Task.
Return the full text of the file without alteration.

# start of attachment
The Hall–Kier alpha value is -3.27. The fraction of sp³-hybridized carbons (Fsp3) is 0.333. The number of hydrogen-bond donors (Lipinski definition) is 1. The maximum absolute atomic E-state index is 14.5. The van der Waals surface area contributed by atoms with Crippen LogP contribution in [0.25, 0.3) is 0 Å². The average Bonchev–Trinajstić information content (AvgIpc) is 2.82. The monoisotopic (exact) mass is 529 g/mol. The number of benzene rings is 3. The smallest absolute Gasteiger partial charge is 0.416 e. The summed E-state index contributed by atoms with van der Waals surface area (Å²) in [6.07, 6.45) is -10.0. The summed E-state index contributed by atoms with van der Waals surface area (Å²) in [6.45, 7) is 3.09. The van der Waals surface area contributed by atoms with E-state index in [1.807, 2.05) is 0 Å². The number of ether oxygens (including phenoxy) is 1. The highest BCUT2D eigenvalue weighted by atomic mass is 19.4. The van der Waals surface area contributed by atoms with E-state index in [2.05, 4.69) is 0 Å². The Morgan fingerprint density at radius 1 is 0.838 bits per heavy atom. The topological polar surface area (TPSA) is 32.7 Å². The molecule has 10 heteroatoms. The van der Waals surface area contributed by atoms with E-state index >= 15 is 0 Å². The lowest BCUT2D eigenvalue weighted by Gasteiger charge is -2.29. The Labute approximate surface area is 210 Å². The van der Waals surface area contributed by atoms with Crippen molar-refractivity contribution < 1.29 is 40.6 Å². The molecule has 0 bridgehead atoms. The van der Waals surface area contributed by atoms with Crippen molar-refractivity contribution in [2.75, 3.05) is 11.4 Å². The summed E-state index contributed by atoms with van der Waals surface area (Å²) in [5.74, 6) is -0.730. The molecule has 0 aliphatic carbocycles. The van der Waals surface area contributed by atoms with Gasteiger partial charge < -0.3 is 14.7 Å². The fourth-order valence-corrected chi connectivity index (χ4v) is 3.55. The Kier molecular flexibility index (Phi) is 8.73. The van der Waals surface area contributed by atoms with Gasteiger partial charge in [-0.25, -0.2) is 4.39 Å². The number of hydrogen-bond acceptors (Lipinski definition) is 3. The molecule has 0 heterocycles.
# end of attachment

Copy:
The Hall–Kier alpha value is -3.27. The fraction of sp³-hybridized carbons (Fsp3) is 0.333. The number of hydrogen-bond donors (Lipinski definition) is 1. The maximum absolute atomic E-state index is 14.5. The van der Waals surface area contributed by atoms with Crippen LogP contribution in [0.25, 0.3) is 0 Å². The average Bonchev–Trinajstić information content (AvgIpc) is 2.82. The monoisotopic (exact) mass is 529 g/mol. The number of benzene rings is 3. The smallest absolute Gasteiger partial charge is 0.416 e. The summed E-state index contributed by atoms with van der Waals surface area (Å²) in [6.07, 6.45) is -10.0. The summed E-state index contributed by atoms with van der Waals surface area (Å²) in [6.45, 7) is 3.09. The van der Waals surface area contributed by atoms with E-state index in [1.807, 2.05) is 0 Å². The number of ether oxygens (including phenoxy) is 1. The highest BCUT2D eigenvalue weighted by atomic mass is 19.4. The van der Waals surface area contributed by atoms with E-state index in [2.05, 4.69) is 0 Å². The Morgan fingerprint density at radius 1 is 0.838 bits per heavy atom. The topological polar surface area (TPSA) is 32.7 Å². The molecule has 10 heteroatoms. The van der Waals surface area contributed by atoms with E-state index >= 15 is 0 Å². The lowest BCUT2D eigenvalue weighted by Gasteiger charge is -2.29. The Labute approximate surface area is 210 Å². The van der Waals surface area contributed by atoms with Crippen molar-refractivity contribution < 1.29 is 40.6 Å². The molecule has 0 bridgehead atoms. The van der Waals surface area contributed by atoms with Crippen molar-refractivity contribution in [2.75, 3.05) is 11.4 Å². The summed E-state index contributed by atoms with van der Waals surface area (Å²) in [5.74, 6) is -0.730. The molecule has 0 aliphatic carbocycles. The van der Waals surface area contributed by atoms with Gasteiger partial charge < -0.3 is 14.7 Å². The fourth-order valence-corrected chi connectivity index (χ4v) is 3.55. The Kier molecular flexibility index (Phi) is 8.73. The van der Waals surface area contributed by atoms with Gasteiger partial charge in [-0.25, -0.2) is 4.39 Å². The number of hydrogen-bond acceptors (Lipinski definition) is 3. The molecule has 0 heterocycles.